tors of the original Drake equation still cannot be calculated within
the satisfactory scope. Hence, the C factor can be regarded as an
intellectual tool for academical reection or critical analysis, rather
than a scientic formula designed to yield a reliant value output.
Despite all this, one thing is certain—including the suggested C
factor into the Drake equation would even more reduce the ul-
timate value of the N number. It would also bring us even closer
to a conclusion, that even though we might not be the only in-
telligent species in the universe, we are indeed living in solitude.
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Figure 1.2 Shannon-Weaver general communication system.
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Figure 1.3 Jakobson model: functions of verbal communication.
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ank you
Ken Hollings,
for the enlightened direction and the encouragment to write;
Jessika Strataki,
for the tireless help to structure my thoughts;
Dotty Kultys,
for the perfectionistic proof-reading;
Mela Yerka,
for everything, including patient support and constant inspiration.
Marek Kultys
Appendix 1.1
Lem, S., 1978.
Czy jesteśmy sami w kosmosie? (Are We Alone in Space?).
itd — Tygodnik Studencki, 944-945 (52-53), p. 10.
Appendix 1.2
Lem, S., 1978.
Czy jesteśmy sami w kosmosie? (Are We Alone in Space?).
itd — Tygodnik Studencki, 944-945 (52-53), p. 11.
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Shannon, C.E., 1948.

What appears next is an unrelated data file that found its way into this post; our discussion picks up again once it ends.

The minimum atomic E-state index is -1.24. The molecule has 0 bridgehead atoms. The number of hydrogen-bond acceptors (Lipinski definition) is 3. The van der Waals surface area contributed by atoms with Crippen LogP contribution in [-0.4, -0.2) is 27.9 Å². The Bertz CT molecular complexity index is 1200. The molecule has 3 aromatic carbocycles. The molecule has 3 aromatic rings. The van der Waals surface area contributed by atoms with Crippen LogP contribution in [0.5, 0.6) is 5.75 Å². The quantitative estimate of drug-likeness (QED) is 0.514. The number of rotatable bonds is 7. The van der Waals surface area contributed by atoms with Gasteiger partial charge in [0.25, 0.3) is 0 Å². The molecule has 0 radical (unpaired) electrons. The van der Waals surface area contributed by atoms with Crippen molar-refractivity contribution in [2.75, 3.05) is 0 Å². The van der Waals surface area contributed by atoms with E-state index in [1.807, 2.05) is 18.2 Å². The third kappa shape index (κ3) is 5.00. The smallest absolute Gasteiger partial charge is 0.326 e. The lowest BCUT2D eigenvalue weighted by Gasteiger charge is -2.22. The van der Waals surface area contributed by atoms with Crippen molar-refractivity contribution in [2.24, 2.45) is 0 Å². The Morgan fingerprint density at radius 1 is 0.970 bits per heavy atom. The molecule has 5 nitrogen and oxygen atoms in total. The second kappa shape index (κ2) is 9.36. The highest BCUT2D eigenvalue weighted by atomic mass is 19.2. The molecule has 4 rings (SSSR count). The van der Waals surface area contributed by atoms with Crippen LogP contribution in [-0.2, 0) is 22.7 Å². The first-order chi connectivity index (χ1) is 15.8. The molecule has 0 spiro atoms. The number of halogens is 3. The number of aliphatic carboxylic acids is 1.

A Mathematical Theory of Communication.
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Voyager – Golden Record: Explanation of Recording Coer Diagram.
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ResearchGate has not been able to resolve any citations for this publication.
Part I. The Bioastronomical Project: 1. The cosmic stage; 2. The organic stage; 3. The prebiotic stage; 4. The primitive biological stage; Part II. Extreterrestrials: 5. Intelligence; 6. The SETI pioneers; 7. Why use radio waves?; 8. NASA takes up the challenge; 9. False alarms; 10. The expansion of SETI; 11. Habitable zones in the universe; 12. The day we make contact; Epilogue.
Konrad Zuse was the first person in history to build a working digital computer, a fact that is still not generally acknowledged. Even less known is that in the years 1943-1945, Zuse developed a high-level programming model and, based on it, an algorithmic programming language called Plankalkül (Plan Calculus). The Plankalkül features binary data structure types, thus supporting a loop-free programming style for logical or relational problems. As a language for numerical applications, Plankalkül already had the essential features of a “von Neumann language”, though at the level of an operator language. Consequently, the Plankalkül is in some aspects equivalent and in others more powerful than the von Neumann programming model that came to dominate programming for a long time. To find language concepts similar to those of the Plankalkül, one has to look at “non-von Neumann languages” such as APL or the relational algebra. This paper conveys the syntactic and semantic flavor of the Plankalkül, without presenting all its syntactic idiosyncrasies. Rather, it points out that the Plankalkül was not only the first high-level programming language but in some aspects conceptually ahead of the high-level languages that evolved a decade later
Were it Perfect, Would it Work Better? Survey of a Language for Cosmic Intercourse. Versus: Quaderni di studi semiotici
  • B Bassi
Bassi, B., 1992. Were it Perfect, Would it Work Better? Survey of a Language for Cosmic Intercourse. Versus: Quaderni di studi semiotici, [Online] Vol. 61-62-63, pp. 261-272. Available at: [Accessed 21 July 2010].
  • D Evans
  • H Selina
Evans, D. & Selina, H., 2005. Introducing: Evolution.